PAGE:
\[L_2 (q, \dot{q}, t ) = \frac{m}{ 2} e^{\Gamma t} [ \dot{q}^2 − \omega^2_0 q^2] \tag{b}\label{b} \]

    This Lagrangian gave the generalized momentum to be

    \[p = \frac{\partial L^2}{ \partial \dot{q}} = m\dot{q} e^{\Gamma t} \tag{c}\label{c} \]

    which was used with equation \((15.1.3)\) to derive the Hamiltonian

    \[H_2(q, p, t) = p\dot{q} − L_2(q, \dot{q}, t ) = e^{−\Gamma t} \frac{p^2}{ 2m} + \frac{1}{ 2} m\omega^2_0 q^2e^{\Gamma t} \tag{d}\label{d1} \]

    Note that both the Lagrangian and Hamiltonian are explicitly time dependent and thus they are not conserved quantities. This is as expected for this dissipative system.

    Hamilton-Jacobi theory:

    The form of the non-autonomous Hamiltonian \ref{d1} suggests use of the generating function for a canonical transformation to an autonomous Hamiltonian, for which \(H\) is a constant of motion.

    \[S(q, P, t) = F_2(q, P, t) = qPe^{ \frac{\Gamma t}{ 2}} = QP \tag{d}\label{d2} \]

    Then the canonical transformation gives

    \[p = \frac{\partial S}{ \partial q} = P e^{\frac{ \Gamma t}{ 2}} \label{e}\tag{e} \]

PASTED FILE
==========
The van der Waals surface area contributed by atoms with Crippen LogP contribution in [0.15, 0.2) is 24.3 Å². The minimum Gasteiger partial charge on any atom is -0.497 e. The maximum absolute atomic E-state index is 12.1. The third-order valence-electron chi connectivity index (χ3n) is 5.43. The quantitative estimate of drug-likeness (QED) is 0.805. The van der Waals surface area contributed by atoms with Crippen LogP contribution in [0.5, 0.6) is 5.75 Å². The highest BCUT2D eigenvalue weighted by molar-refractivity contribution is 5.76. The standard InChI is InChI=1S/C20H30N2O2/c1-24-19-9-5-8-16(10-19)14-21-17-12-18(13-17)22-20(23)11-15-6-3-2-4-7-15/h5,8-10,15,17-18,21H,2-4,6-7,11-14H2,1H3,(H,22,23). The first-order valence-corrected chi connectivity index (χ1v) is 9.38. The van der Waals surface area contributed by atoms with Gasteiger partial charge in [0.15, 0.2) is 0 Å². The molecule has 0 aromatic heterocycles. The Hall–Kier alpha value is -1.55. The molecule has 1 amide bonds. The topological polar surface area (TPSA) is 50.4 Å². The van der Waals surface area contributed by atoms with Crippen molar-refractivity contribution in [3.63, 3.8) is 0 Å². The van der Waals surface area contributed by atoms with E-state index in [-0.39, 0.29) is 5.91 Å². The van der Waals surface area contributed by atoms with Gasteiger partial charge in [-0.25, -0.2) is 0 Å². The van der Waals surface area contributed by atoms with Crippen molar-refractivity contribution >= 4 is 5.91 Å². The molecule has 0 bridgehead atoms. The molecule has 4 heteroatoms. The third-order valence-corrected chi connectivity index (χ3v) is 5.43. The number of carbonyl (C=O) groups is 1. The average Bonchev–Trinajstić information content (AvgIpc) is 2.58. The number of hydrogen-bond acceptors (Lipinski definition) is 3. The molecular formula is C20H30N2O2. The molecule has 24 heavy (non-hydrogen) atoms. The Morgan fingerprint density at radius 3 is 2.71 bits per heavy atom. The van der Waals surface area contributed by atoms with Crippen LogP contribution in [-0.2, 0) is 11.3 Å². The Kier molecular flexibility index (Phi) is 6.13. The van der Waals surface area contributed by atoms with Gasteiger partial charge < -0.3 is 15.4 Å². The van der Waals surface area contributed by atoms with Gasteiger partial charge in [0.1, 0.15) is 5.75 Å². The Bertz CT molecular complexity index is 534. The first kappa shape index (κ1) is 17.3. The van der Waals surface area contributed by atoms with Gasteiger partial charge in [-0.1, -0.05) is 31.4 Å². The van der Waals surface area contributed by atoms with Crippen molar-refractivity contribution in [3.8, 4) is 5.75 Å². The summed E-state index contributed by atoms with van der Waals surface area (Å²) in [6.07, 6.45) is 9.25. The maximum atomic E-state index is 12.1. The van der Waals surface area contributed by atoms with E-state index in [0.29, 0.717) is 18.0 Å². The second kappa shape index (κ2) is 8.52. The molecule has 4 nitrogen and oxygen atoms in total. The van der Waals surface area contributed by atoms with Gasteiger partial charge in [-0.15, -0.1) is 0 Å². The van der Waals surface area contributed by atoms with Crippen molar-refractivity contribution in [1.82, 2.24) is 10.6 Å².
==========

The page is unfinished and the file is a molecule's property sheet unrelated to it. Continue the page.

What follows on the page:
\[Q = \frac{\partial S}{ \partial P} = qe^{\frac{ \Gamma t}{ 2}} \nonumber\]

    Insert this canonical transformation into the above Hamiltonian leads to the transformed Hamiltonian that is autonomous.

    \[\mathcal{H}(Q, P, t) = H_2(q, p, t) + \frac{\partial F_2}{ \partial t} = \frac{P^2}{ 2m} + \frac{\Gamma}{ 2} QP + \frac{m\omega^2_0}{ 2} Q^2 \tag{f}\label{f} \]

    That is, the transformed Hamiltonian \(\mathcal{H}(Q, P, t)\) is not explicitly time dependent, and thus is conserved. Expressed in the original canonical variables \((q, p)\), the transformed Hamiltonian \(\mathcal{H}(Q, P, t)\)

    \[\mathcal{H}(Q, P, t)= \frac{p^2}{ 2m } e^{−\Gamma t }+ \frac{\Gamma }{2} qp + \frac{m\omega^2_0 }{2} q2e^{\Gamma t }\nonumber\]

    is a constant of motion which was not readily apparent when using the original Hamiltonian. This unexpected result illustrates the usefulness of canonical transformations for solving dissipative systems. The Hamilton-Jacobi theory now can be used to solve the equations of motion for the transformed variables \((Q, P)\) plus the transformed Hamiltonian \(\mathcal{H}(Q, P, t)\). The derivative of the generating function

    \[\frac{\partial S}{ \partial Q} = P \label{g}\tag{g} \]

    Use Equation \ref{g} to substitute for \(P\) in the Hamiltonian \(\mathcal{H}(Q, P, t)\) (Equation \ref{f}), then the Hamilton-Jacobi method gives

    \[\frac{1}{2m} \left( \frac{\partial S }{\partial Q} \right)^2 + \frac{\Gamma}{ 2} Q \frac{\partial S}{ \partial Q} + \frac{m\omega^2_0}{ 2} Q^2 + \frac{\partial S}{\partial t} = 0 \nonumber\]

    This equation is separable as described in \ref{15.107} and thus let

    \[S(Q, \alpha , t) = W(Q, \alpha ) − \alpha t \nonumber\]

    where \(\alpha\) is a separation constant. Then